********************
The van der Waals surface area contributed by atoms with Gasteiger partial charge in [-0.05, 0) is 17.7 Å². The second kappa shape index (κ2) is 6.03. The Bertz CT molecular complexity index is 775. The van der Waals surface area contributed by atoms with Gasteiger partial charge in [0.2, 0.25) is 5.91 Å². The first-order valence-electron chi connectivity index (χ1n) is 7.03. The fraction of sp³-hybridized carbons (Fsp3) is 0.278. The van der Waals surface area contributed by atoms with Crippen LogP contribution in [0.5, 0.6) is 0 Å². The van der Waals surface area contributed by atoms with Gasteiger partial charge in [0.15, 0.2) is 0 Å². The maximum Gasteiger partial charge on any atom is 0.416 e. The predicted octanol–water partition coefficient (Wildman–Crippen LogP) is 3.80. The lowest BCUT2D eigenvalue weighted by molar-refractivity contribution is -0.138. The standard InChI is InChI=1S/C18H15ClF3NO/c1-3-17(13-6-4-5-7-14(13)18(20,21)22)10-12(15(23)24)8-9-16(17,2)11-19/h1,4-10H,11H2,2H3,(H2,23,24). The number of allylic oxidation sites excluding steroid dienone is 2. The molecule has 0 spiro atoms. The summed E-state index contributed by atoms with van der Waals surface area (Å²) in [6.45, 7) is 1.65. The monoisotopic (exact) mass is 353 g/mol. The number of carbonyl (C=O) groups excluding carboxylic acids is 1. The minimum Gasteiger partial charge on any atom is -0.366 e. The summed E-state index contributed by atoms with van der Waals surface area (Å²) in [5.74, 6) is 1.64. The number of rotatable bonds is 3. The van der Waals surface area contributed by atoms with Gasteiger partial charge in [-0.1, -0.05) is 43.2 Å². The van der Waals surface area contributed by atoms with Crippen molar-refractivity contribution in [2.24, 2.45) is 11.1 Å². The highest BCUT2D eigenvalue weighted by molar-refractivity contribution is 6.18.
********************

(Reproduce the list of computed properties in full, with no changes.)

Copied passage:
The van der Waals surface area contributed by atoms with Gasteiger partial charge in [-0.05, 0) is 17.7 Å². The second kappa shape index (κ2) is 6.03. The Bertz CT molecular complexity index is 775. The van der Waals surface area contributed by atoms with Gasteiger partial charge in [0.2, 0.25) is 5.91 Å². The first-order valence-electron chi connectivity index (χ1n) is 7.03. The fraction of sp³-hybridized carbons (Fsp3) is 0.278. The van der Waals surface area contributed by atoms with Crippen LogP contribution in [0.5, 0.6) is 0 Å². The van der Waals surface area contributed by atoms with Gasteiger partial charge in [0.15, 0.2) is 0 Å². The maximum Gasteiger partial charge on any atom is 0.416 e. The predicted octanol–water partition coefficient (Wildman–Crippen LogP) is 3.80. The lowest BCUT2D eigenvalue weighted by molar-refractivity contribution is -0.138. The standard InChI is InChI=1S/C18H15ClF3NO/c1-3-17(13-6-4-5-7-14(13)18(20,21)22)10-12(15(23)24)8-9-16(17,2)11-19/h1,4-10H,11H2,2H3,(H2,23,24). The number of allylic oxidation sites excluding steroid dienone is 2. The molecule has 0 spiro atoms. The summed E-state index contributed by atoms with van der Waals surface area (Å²) in [6.45, 7) is 1.65. The monoisotopic (exact) mass is 353 g/mol. The number of carbonyl (C=O) groups excluding carboxylic acids is 1. The minimum Gasteiger partial charge on any atom is -0.366 e. The summed E-state index contributed by atoms with van der Waals surface area (Å²) in [5.74, 6) is 1.64. The number of rotatable bonds is 3. The van der Waals surface area contributed by atoms with Gasteiger partial charge in [-0.1, -0.05) is 43.2 Å². The van der Waals surface area contributed by atoms with Crippen molar-refractivity contribution in [2.24, 2.45) is 11.1 Å². The highest BCUT2D eigenvalue weighted by molar-refractivity contribution is 6.18.